‘I’ve got my life back’: How a revolutionary new £70,000-a-year injection has stopped Toni, 28, suffering an asthma attack every time she LAUGHED
- Eosinophilic asthma is caused by high levels of a particular white blood cell
- Some 5.4 million Britons have asthma which claims three lives every day
- Toni Evans from Dorset risked triggering an attack every time she laughed
- She says the treatment, dubilumab, has lifted the life sentence she carried
Asthma sufferers with one of the most severe forms of the disease could benefit from a breakthrough drug after patients in a major clinical trial saw the number of attacks almost halved.
Nearly 2,000 people in 22 countries took part in tests on dupilumab, an injectable medicine developed by biopharmaceutical company Sanofi.
The results revealed that attacks plummeted by up to 48 per cent in those given regular jabs over the course of a year.
Toni Evans, 28, from Dorset, pictured, risked triggering an attack every time she laughed
She used inhalers from the age of six and used to wheeze ‘like Darth Vader’ despite years of treatment that included injections, inhalers and a pump inserted into her stomach
Now she travels from Swanage, Dorset to London once every three months for an injection
The drug targets eosinophilic asthma, an especially dangerous form that affects more than 250,000 children and adults in the UK.
Most asthma cases are triggered by allergies to house dust mites, pollen or pets.
But eosinophilic asthma is caused by high levels of a particular white blood cell, called eosinophils, and so does not respond to the most commonly used medicines, such as inhaled steroids.
The new drug could offer a lifeline to thousands of patients struggling to control symptoms.
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Among the British patients to take part in the trial carried out at the Queen Alexandra Hospital in Portsmouth was dental nurse Toni Evans, 28, who is now able to laugh for the first time in years without fear of triggering an attack.
She is also able to eat properly and is no longer malnourished due to the severity of her illness.
Her eosinophilic asthma symptoms have nearly vanished and she said: ‘Since being on this drug I have got my life back. I have put on a stone and a half in weight and I’m finally able to exercise and do things like anyone else.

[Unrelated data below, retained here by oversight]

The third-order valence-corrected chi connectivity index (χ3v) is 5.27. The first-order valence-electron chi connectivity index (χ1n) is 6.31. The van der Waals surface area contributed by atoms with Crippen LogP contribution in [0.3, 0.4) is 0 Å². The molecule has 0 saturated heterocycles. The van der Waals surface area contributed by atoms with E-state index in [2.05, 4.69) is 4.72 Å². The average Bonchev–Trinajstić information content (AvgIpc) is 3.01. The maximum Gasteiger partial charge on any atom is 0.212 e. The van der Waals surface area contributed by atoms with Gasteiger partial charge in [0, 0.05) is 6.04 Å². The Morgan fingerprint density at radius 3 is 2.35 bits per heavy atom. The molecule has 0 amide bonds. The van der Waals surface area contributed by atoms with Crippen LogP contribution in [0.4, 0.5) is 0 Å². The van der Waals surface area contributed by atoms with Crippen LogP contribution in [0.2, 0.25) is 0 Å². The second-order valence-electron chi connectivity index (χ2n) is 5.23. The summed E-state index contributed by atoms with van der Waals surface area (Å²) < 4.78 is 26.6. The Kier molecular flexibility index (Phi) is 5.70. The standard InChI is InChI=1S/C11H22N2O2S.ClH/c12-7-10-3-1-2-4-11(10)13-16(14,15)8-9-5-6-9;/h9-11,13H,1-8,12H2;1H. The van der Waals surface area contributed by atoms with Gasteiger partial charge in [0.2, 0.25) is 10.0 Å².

‘I can go to the gym or go swimming, go for walks along the beach and focus on my career.
‘But it’s the little things like laughing, which other people take for granted, that mean so much to me now.’
During the trial, patients were either given a placebo or the real drug in an injection once every two weeks.
The jabs were then reduced to once a month, then once every three months.
Ms Evans receives an injection of dupilumab once every three months having participated on a clinical trial
Volunteers who saw a reduction in asthma attacks and improvement in lung function are still receiving it as Sanofi agreed to keep up the supply, even though it is not yet funded or licensed on the NHS. A panel from the European Medicines Agency approved the drug in late February and final approval from the European Union is expected soon.
It is hoped the £70,000-a-year drug will then be sanctioned by the National Institute for Health and Care Excellence for the NHS.
The drug works by blocking interleukin -4 and -13, chemicals produced by the body that control the production and release of eosinophils from the bone marrow.
By blocking them, dupilumab halts the excess production of the white blood cells, reducing inflammation in the lungs, easing asthma attacks and improving lung function.
Asthma remains a killer among the 5.4 million British sufferers, with three lives claimed each day by the lung disease. The UK has some of the highest asthma death rates in the EU, with 2.21 deaths per 100,000 people.
Professor Anoop Chauhan, director of research at Queen Alexandra Hospital, said treatments must become more tailored for individual forms of the condition.
He added: ‘In asthma, traditionally we have a one-size-fits-all approach historically and that means everybody gets the same drug. But the way patients respond depends on what type of asthma they have. What we want is the right drug for them.’
Toni, from Swanage in Dorset, makes a 140-mile round trip to get a jab every three months.
She used inhalers from the age of six and used to wheeze ‘like Darth Vader’ despite years of treatment that included injections, inhalers and a pump inserted into her stomach.
Running out of options, medics told her that laser lung surgery would give her three years of normal life, but after that she would be back to coughing, wheezing and being unable to laugh.
They warned that laser treatment could be done only once and that Toni should use those years to do everything she had planned for her life.
But she now has two jobs, hopes to move into a new home with her boyfriend and is starting to plan a family after being given the life-changing drug.
She said her ‘life sentence’ had been lifted.
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